Even the negative associations with the game have made significant impacts. The Satanic Panic of the 1980’s that made some groups seek to ban the game helped drive interest in the game, but it also served as a hallmark of significant religious development in the United States. While some may not really consider the overreaction to entertainment such as role-playing games, certain music genres, “violent” video games, and other things as significant, it can be seen as an indicator of the influence that fundamentalist groups would have on the social and political landscape of the United States. Coupled with the union of political conservatives with what is known as the Moral Majority, hindsight permits us to see how the fractious political and social environment of today took root at this critical time.

The recognized debut of D&D is 1974, and it is a handful of years away from its 50th anniversary (which I know because that also signals my big 5-0 moment isn’t that far off afterward…). The rise of the game, which meshed in with the debut and rise of in-home technological innovations, as well as the premier of a world-changing media franchise like Star Wars in 1977 laid the groundwork for the world we are experiencing now. The present has always stood on the shoulders of the giants of the past, but I would argue that the beginning of a new Age was established in the mid-1970’s due to the premier of game-changers like D&D and Star Wars. It not only influenced those generations posed to act upon them, but shaped and formed my generation and subsequent generations significantly.

As industry veteran Tim Kask has said in multiple interviews, it was a matter of good timing that D&D took off like it did. Though, admittedly, it is not the sole magic ingredient that caused all of this to happen, but rather a core symbiotic piece among many that manifested around the same time.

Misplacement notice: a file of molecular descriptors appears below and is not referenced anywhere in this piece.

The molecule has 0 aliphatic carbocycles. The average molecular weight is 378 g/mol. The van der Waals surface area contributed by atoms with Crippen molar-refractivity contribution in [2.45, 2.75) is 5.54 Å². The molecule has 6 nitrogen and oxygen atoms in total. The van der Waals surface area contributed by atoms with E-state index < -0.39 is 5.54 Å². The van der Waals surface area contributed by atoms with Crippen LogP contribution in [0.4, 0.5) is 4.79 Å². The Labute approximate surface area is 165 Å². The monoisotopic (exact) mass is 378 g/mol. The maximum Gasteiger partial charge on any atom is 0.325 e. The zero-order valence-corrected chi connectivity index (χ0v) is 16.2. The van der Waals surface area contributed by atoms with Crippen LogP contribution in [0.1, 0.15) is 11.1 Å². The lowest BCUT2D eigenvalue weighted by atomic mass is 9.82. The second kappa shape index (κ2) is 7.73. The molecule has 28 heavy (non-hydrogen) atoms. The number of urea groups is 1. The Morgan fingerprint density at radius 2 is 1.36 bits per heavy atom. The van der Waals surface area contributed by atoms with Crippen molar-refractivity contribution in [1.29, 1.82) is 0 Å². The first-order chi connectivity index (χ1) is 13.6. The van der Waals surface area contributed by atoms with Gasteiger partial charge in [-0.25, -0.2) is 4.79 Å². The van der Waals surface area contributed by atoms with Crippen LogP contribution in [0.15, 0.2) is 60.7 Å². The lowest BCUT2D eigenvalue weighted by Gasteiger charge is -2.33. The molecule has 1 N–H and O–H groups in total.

Yet, as I said before, this feat does stand on the shoulders of giants. In all honesty, the great causal web of history has several points that lead to this particular nexus: the establishment of myths and legends, the development of literacy, the ever-continuing literary and artistic development over time, the printing press enabling widespread literacy, authors developing works inspired by their predecessors, the development of war games beyond military esoterica into entertainment for civilians as well, industrialization and new technologies that allowed for things such as pulp fiction and comic books to be published, and the culmination of it all: a group of miniature wargamers developing an idea of playing a single character rather than commanding armies or navies of miniatures, and encountering mythical elements such as magic and monsters, who also happened to be fans of history, myths, pulp fiction, and comics, all around during the sunrise and sunset of the Free Love era.

Since Hasbro is the current owner of D&D, it is very unlikely to go away anytime soon; in fact, a soft upgrade to the game is in progress, and there’s big plans for the game on its 50th anniversary. While the current resurgence of the game may seem like a fad, we should be mindful of the journey the game has made over the years, as well as what there is now. Relatively new platforms such as YouTube enable for user-created content that has a global reach, and part of that content includes RPG game sessions. Services like Twitch or Discord enable tabletop gaming to continue despite the physical divides necessary due to the pandemic. A new D&D movie is in the process of being made, and various other fantasy fiction properties are seeing their first or their latest adaptations to screens small or silver.